Britain and European Union Agree on a Plan for Brexit

Britain and European Union Agree on a Plan for Brexit, EU vs Brexit: Britons to lose a host of travel rights, BREXIT: WHAT EFFECT COULD LEAVING THE EU HAVE ON FOOTBALL TRANSFERS?
BREXIT: WHAT EFFECT COULD LEAVING THE EU HAVE ON FOOTBALL TRANSFERS?

Britain and European Union Agree on a Plan for Brexit

British and European Union officials reached a long-awaited Brexit draft agreement on Tuesday.

See Also: EU vs Britain – Britons to lose a host of travel rights

Britain’s troubled withdrawal from the bloc, opening the way for a high-stakes meeting of Prime Minister Theresa May’s most senior ministers to consider the plans, the prime minister’s office said.

Cabinet ministers will have a chance to review the draft text before a critical meeting of the full cabinet at 2 p.m. Wednesday, the prime minister’s office said.

After months of deadlock over the terms of Britain’s exit from the bloc, the presentation of the draft agreement is a moment of truth for Mrs. May, who is desperate to avoid a chaotic and disorderly “no-deal” Brexit. But she cannot be assured of support from hard-line Brexiteers in her cabinet, whom she may need to face down.

In the worst case, defections from the cabinet or an outright rejection of the pact could threaten her leadership.

Mrs. May was reportedly meeting Tuesday evening with officials like the foreign secretary, Jeremy Hunt, and the Brexit secretary, Dominick Raab, whose support she cannot afford to lose.

Details of the agreement were not immediately available. Presumably, it contains language pertaining to the “backstop” plan to settle the contentious issue of the Irish border, the part of the agreement that is likely to set off the most sparks in the cabinet discussions.

The breakthrough followed months of discussions over an issue that has divided Britons and split the governing Conservative Party. But the prime minister’s problems are far from over.

Even assuming she gains the cabinet’s approval on Wednesday without a politically damaging raft of resignations — not a given — Mrs. May faces daunting odds in pushing the compromise plan through Parliament, where it has many opponents.

Britain is scheduled to quit the European Union on March 29. The draft agreement, if approved, would at least avert the prospect of a disorderly and chaotic departure without any deal — something that could clog ports and lead to shortages of food and some medicines.

If Mrs. May’s cabinet signs off on the draft agreement, the next step is for European Union leaders to give it their blessing at a meeting at the end of the month.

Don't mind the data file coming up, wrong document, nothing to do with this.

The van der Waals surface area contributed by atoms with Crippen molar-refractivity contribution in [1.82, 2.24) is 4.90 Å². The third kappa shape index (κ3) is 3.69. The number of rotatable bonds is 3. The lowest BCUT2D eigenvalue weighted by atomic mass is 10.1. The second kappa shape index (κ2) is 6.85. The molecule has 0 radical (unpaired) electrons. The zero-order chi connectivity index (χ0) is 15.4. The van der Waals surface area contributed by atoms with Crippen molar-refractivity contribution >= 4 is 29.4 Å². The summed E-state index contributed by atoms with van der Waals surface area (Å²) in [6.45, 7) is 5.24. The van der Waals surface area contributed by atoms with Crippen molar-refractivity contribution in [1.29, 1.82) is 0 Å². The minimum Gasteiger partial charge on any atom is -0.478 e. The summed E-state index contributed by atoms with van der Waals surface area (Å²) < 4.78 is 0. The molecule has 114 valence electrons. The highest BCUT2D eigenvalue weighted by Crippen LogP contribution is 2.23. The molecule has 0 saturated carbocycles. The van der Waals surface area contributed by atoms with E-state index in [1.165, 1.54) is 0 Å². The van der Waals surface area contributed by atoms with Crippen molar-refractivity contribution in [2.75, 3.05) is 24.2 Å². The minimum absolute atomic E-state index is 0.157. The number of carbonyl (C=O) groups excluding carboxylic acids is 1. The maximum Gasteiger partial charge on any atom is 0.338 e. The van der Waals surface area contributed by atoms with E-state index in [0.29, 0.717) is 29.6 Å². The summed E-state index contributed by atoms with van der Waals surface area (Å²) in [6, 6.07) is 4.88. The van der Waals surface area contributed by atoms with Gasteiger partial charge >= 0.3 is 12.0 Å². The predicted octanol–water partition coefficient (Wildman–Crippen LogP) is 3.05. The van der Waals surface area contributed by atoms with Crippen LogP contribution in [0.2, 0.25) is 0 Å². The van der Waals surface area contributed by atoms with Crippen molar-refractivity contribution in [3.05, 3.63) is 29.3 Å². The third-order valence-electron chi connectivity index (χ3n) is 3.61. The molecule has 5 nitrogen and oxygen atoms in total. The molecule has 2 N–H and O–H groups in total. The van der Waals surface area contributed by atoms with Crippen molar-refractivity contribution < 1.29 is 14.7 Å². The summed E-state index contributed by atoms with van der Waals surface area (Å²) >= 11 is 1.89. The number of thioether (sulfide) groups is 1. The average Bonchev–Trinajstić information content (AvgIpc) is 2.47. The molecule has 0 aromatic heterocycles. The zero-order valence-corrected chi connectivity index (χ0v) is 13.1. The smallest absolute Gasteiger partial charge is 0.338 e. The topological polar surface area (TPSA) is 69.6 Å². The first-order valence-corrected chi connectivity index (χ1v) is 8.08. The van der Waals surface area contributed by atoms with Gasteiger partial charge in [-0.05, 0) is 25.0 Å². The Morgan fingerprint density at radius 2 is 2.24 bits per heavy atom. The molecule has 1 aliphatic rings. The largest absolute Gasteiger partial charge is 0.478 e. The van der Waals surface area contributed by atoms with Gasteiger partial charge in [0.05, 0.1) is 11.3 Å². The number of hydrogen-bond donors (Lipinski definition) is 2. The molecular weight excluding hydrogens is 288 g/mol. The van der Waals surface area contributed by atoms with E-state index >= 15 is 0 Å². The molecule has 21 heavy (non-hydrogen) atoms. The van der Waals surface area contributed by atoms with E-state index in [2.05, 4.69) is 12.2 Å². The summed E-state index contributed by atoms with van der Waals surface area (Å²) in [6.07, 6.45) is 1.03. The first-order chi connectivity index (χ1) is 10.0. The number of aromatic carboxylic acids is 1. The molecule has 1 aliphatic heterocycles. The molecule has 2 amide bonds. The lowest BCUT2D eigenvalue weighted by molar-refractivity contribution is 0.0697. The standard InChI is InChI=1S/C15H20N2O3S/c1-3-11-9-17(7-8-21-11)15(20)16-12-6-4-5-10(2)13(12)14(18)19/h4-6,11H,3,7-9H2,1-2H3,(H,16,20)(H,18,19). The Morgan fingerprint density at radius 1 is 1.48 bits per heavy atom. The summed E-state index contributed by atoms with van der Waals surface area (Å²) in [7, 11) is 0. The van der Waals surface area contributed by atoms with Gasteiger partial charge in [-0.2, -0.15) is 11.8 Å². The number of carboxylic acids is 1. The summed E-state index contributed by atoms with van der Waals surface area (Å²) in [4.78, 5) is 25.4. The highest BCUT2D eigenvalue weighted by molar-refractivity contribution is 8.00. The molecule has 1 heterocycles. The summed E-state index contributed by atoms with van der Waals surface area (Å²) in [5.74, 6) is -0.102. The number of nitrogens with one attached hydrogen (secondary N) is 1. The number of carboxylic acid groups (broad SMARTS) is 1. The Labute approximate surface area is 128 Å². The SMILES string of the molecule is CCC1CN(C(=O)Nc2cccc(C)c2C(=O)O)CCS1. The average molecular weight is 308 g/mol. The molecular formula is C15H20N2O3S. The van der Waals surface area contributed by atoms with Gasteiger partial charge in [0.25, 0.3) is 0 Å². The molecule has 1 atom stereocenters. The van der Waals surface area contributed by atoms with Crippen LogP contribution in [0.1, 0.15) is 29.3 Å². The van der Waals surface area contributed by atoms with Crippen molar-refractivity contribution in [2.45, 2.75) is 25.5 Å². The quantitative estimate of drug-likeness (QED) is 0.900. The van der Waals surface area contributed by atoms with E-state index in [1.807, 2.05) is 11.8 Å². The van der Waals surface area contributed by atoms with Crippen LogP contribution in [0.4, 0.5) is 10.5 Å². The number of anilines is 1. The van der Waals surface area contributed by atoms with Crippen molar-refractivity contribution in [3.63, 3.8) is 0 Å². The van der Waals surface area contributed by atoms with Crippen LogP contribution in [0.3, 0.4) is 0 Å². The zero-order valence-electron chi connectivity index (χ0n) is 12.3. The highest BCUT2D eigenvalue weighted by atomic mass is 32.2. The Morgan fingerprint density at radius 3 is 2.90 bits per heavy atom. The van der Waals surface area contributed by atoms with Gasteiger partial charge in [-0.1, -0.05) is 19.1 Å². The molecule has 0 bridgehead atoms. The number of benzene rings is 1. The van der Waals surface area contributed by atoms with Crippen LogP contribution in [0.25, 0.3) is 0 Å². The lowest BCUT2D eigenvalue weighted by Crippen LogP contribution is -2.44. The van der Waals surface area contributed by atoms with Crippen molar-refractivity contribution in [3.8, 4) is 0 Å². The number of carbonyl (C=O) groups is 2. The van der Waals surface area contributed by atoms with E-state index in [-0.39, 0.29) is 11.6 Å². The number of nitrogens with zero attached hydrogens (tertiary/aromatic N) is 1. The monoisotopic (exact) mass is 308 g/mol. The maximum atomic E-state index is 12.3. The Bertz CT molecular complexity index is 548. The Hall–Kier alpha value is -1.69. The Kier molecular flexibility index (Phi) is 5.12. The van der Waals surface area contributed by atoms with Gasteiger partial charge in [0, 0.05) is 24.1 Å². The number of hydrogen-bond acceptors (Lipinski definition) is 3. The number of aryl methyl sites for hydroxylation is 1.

It would then need the approval of the European Parliament and of British lawmakers in London. If that is forthcoming, the agreement would lead to a standstill transition period during which very little would change before the end of 2020.

However, Mrs. May cannot be certain of support from lawmakers in London because both hard-line supporters and opponents of Brexit have criticized her strategy.

Britons voted in 2016 to quit the bloc, in a simple yes-or-no referendum that offered no guidance on what sort of relationship should replace membership. Since then, Mrs. May’s government has been torn between those who want to keep close economic ties to the European Union in order to protect the economy, and those who want a clean break.

Many of those issues will remain unresolved until trade negotiations, which would take place during the transition period. An outline deal on those plans is expected to be reasonably vague.

In recent weeks, talks had stalled over the divorce terms to be enumerated in a withdrawal agreement, particularly over the backstop plan for the border between Northern Ireland, which is part of the United Kingdom, and Ireland, which will remain in the European Union.

Conservative, pro-Brexit hard-liners fear that a plan to prevent border checks might keep the United Kingdom tied indefinitely to European customs rules, preventing it from striking free trade deals further afield. They want a mechanism under which the government in London could quit unilaterally, something the European Union has adamantly resisted.

But there is opposition among pro-Europe Conservatives too, a fact that was underscored last week when Jo Johnson quit his post as a rail minister. Mr. Johnson — the brother of the pro-Brexit former foreign secretary Boris Johnson — campaigned to remain in the European Union. But in a withering resignation statement, he accused Mrs. May of drawing up plans that presented lawmakers with a choice between “vassalage and chaos.”

Nevertheless the conclusion of a draft deal is a big moment for Mrs. May.

For more than a year, she has tried her best to avoid confrontation with hard-line supporters of Brexit who oppose her strategy and want a clearer rupture with the European Union. Two pro-Brexit cabinet ministers have quit — Mr. Johnson as foreign secretary and David Davis as Brexit secretary — but most have remained inside the cabinet.

They now have to decide whether her compromise plan is good enough to keep their support.

One influential pro-Brexit lawmaker, Steve Baker, said on Tuesday that about 50 pro-Brexit Conservative lawmakers might oppose Mrs. May’s deal.

“What the prime minister is likely to ask us to support is not merely imperfect. It is to put us into a position that is worse than Article 50, worse than E.U. membership — less of a voice, more difficult to escape from.”

“It’s not kind of a grubby compromise that we can put up with and sort later,” he added. “It’s worse than membership.”